The decision about Patterson's reappointment will be with Telecommunications Minister Amy Adams, who made it clear at the broadband conference the Government backed the "wait and see" approach to regulation promoted by Sky TV.


Maori Affairs Minister Pita Sharples has not decided on his approach to Maori TV providing public television to replace TVNZ 7. Maori TV's advice to the minister effectively says that it is up for the challenge of extending beyond the present two channels - but it must not undermine its main brief for Maori content.

Maori TV CEO Jim Mather said extra public money would not be needed. Funding could be reallocated from including NZ On Air's Platinum Fund and money allocated to TVNZ for Maori programming.

Mather acknowledged MediaWorks and TVNZ would resist removal of taxpayer funding away from their commercial projects.

"They don't want to provide public television services and they don't want anybody else to do it," he said.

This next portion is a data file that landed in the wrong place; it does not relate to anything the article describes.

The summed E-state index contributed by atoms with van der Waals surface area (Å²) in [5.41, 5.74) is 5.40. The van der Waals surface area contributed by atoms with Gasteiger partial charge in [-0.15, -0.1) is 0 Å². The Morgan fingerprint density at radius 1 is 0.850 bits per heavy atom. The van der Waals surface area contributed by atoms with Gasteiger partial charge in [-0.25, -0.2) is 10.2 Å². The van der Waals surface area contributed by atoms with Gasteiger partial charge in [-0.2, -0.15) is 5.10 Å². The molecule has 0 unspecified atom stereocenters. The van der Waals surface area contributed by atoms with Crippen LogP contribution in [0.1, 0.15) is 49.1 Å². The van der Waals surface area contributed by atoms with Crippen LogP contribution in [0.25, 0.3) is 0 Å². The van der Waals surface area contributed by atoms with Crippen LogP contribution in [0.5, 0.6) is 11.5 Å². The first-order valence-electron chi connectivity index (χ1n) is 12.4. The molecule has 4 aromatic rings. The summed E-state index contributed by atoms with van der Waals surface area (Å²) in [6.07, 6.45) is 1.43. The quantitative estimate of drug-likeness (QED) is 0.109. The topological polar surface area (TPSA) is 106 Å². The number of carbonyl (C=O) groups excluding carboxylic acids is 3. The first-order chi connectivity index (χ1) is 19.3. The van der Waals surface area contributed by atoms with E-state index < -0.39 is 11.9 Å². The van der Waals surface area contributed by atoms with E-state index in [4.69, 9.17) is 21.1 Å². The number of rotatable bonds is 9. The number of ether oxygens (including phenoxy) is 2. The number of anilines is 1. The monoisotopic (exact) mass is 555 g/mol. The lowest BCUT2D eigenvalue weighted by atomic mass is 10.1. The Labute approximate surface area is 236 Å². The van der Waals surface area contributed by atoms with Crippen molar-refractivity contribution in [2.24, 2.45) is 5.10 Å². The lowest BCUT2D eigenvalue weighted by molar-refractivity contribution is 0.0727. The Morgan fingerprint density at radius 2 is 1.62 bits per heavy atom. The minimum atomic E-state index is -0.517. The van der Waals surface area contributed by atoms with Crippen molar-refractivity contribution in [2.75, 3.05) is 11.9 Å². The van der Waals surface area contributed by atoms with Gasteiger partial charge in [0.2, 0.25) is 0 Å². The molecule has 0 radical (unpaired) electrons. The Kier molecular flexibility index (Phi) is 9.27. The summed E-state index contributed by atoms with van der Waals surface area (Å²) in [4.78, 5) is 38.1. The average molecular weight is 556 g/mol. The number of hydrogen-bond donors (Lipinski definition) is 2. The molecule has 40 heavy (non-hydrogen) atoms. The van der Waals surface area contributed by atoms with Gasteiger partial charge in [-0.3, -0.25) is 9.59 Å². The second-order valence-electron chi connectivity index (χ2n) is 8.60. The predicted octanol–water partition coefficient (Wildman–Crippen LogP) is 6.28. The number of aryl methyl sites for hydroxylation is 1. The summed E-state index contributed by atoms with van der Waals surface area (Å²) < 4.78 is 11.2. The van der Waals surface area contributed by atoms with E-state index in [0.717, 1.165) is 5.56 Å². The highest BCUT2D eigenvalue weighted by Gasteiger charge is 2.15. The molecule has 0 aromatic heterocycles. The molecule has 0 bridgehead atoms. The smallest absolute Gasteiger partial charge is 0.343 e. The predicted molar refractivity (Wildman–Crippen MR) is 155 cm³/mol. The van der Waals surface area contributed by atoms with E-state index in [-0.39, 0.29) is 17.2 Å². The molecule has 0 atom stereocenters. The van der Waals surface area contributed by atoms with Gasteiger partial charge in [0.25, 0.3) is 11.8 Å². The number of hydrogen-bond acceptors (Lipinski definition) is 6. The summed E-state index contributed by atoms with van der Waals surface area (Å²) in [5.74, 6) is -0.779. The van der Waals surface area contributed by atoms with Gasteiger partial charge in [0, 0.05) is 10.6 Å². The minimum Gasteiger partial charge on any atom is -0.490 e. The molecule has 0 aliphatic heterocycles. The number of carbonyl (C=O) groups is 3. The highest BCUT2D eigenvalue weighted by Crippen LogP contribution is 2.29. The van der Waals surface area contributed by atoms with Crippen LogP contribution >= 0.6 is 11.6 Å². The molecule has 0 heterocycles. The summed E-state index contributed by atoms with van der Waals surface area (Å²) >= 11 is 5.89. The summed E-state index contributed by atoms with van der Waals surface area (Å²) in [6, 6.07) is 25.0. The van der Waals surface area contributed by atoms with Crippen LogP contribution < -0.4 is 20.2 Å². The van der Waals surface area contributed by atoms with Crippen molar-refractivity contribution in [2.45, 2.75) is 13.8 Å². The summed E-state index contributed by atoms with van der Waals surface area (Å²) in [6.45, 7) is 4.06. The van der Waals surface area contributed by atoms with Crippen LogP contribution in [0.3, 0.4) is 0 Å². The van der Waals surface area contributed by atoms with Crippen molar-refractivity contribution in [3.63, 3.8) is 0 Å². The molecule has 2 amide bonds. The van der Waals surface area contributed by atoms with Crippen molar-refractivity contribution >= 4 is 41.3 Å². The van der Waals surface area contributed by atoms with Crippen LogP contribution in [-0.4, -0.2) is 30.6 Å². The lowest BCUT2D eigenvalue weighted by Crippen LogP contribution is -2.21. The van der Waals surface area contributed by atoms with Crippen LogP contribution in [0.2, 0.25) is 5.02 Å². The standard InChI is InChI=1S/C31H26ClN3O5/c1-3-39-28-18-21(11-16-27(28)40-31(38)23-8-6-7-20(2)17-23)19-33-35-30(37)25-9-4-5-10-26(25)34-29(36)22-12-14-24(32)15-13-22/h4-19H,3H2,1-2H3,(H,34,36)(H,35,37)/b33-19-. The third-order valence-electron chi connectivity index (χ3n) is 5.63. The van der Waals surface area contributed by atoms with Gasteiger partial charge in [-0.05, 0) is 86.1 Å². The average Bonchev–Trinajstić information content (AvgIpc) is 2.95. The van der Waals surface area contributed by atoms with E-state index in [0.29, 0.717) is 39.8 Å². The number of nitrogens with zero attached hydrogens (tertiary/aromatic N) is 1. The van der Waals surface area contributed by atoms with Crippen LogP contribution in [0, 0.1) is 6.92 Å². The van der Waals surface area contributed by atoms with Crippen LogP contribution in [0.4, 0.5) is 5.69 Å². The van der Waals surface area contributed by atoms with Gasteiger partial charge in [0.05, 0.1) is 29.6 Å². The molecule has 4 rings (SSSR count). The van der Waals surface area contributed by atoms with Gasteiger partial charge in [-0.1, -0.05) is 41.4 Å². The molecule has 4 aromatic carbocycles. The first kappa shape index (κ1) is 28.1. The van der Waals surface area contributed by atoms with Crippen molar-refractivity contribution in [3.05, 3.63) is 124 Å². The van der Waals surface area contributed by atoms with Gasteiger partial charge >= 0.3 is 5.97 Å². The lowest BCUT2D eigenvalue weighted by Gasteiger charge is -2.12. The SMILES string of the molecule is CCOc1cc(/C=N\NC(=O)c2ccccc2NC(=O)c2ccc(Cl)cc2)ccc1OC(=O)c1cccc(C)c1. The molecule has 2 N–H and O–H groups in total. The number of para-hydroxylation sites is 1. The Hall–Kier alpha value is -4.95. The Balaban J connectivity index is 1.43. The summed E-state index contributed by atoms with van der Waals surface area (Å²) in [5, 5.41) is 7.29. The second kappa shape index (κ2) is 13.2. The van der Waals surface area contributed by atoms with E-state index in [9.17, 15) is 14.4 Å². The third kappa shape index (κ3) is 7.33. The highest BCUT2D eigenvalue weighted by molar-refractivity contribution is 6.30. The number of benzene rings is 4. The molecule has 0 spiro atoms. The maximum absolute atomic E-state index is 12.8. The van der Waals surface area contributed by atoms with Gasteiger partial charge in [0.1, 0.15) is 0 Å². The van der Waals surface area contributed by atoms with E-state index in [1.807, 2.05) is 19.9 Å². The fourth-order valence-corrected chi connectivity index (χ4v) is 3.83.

In a Business Herald article yesterday businesswoman Christina Domecq recounted her background, leading her to become a mentor in New Zealand and even being named on the advisory board for The Localist, an advertising and media venture wholly owned by NZ Post.

The Localist is competing against Yellow Pages Group, and to a lesser extent with community newspapers, and it is being supported through its start-up phase by NZ Post. Anyway, Domecq, from the famous drinks company family, has a full business life and it was interesting to note she turned up in an online review for MexiKai - a food company based in Grey Lynn. She gives a plug for the firm saying "finally real Mexican tacos in Auckland".

It was not mentioned that Domecq is the sole director and shareholder of the firm.

Ignoring the issue of her advisory role with the Localist, I wondered about the policy for reviews, which is so much a part of the directory service.

Localist boss Blair Glubb was not surprised and said owners would inevitably plug their own businesses. He was sure that would happen on other business directory websites.

- NZ Herald

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John Drinnan has been a business journalist for twenty years, he has been editor of the specialist film and television title "Screen Finance" in London, focussing on the European TV and film industry. He has been writing about media in New Zealand since the deregulation of the television industry in the late 1980s.

Read more by John Drinnan